Since you have a lot of soil exposed after aeration. It is also a good time to overseed. And since you'll also have some soil plugs lying around, it makes it easy to test your soil conditions such as pH, nitrogen, phosphorous, and potassium levels. The kit pictured to the right is an affordable way to do those tests. Soil testing will help you plan your fertilization needs. Just grab a bit of soil off the bottom of the plug. These aren't as reliable as a lab test from your local cooperative extension office but some people seem to have had success with them.

Initial Impressions

I think the Turf Hound aerator is a great tool to have. My large isn't huge and I'm able to do it all manually. I would highly recommend it to anyone looking for an alternative to gas-powered aerators or anyone looking to save money this season. Lets face facts, with the economy how it is, it's best to try to save where you can.

It is incredibly easy to use and durable. I hit a few roots and rocks that I couldn't push into and there was no damage to the Turf Hound whatsoever.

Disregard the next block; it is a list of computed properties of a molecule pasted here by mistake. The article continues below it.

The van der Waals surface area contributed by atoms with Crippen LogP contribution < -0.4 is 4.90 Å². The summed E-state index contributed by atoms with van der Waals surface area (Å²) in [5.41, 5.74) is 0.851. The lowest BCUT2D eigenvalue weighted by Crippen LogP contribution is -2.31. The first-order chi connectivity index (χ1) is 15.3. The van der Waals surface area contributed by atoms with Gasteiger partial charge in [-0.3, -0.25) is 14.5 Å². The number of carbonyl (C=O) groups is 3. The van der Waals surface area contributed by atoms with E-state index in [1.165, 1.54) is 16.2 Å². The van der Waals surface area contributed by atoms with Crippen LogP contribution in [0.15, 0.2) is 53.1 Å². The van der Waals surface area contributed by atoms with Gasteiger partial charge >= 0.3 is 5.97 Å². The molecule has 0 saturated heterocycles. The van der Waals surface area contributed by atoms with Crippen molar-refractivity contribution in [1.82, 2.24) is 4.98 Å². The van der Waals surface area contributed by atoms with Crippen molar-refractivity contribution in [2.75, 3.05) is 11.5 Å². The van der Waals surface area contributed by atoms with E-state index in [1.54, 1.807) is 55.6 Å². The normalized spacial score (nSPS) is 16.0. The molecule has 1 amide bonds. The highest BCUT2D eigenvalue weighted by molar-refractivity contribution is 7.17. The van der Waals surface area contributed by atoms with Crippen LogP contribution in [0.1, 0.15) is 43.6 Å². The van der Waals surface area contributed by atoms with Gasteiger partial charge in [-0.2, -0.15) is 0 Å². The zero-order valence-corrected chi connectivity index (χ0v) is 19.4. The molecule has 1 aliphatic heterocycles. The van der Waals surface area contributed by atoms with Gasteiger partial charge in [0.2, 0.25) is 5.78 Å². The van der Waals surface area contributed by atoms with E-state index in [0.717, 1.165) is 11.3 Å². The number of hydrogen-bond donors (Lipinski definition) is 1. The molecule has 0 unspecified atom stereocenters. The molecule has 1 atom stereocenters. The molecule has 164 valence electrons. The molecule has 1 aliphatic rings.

Turf Hound aerating Tips

Wear work gloves when using the Turf Hound. If you're planning on aerating a substantial area it's a good idea to wear a pair of work gloves. In a 1,000 square foot area, with a goal of 18 holes per square foot, you will be pulling up on the Turf Hound 9,000 times. That's a lot of friction on your hands which can easily lead to blisters or other injuries.

The soil should be moist but not too wet. If it's too wet, the cores will get stuck in the holes. If you're using the aerator and you don't see the plugs being ejected out the top, your soil may be too moist. Let it dry out a bit. If you find it's too hard to aerate, your soil is likely too dry.

Check for clogs. Every once in a while, stop and check to make sure the plugs are coming out. If they're not, the holes in the aerator could have clogged up. I keep a 10" plastic dowel with me to push out any plugs that might get stuck. If you're working with good soil moisture content, this won't happen often. This is very important, because if the holes get clogged, you're not aerating, you're actually pushing the soil down and compacting it. The exact opposite of what you want to accomplish.

Try not to bend over while using the Turf Hound. I'm over 6' tall and I wish the turf hound could be just a little bit taller. If I use two hands on the Turf Hound I wind up having to bend over, which makes using it a little more difficult. If I keep one hand on it, just to steady it, and just let the weight I apply with my foot make the cores, it is a lot more comfortable.  Update: I have the old green Turf Hound. The new yellow colored Turf Hound appears to be bigger.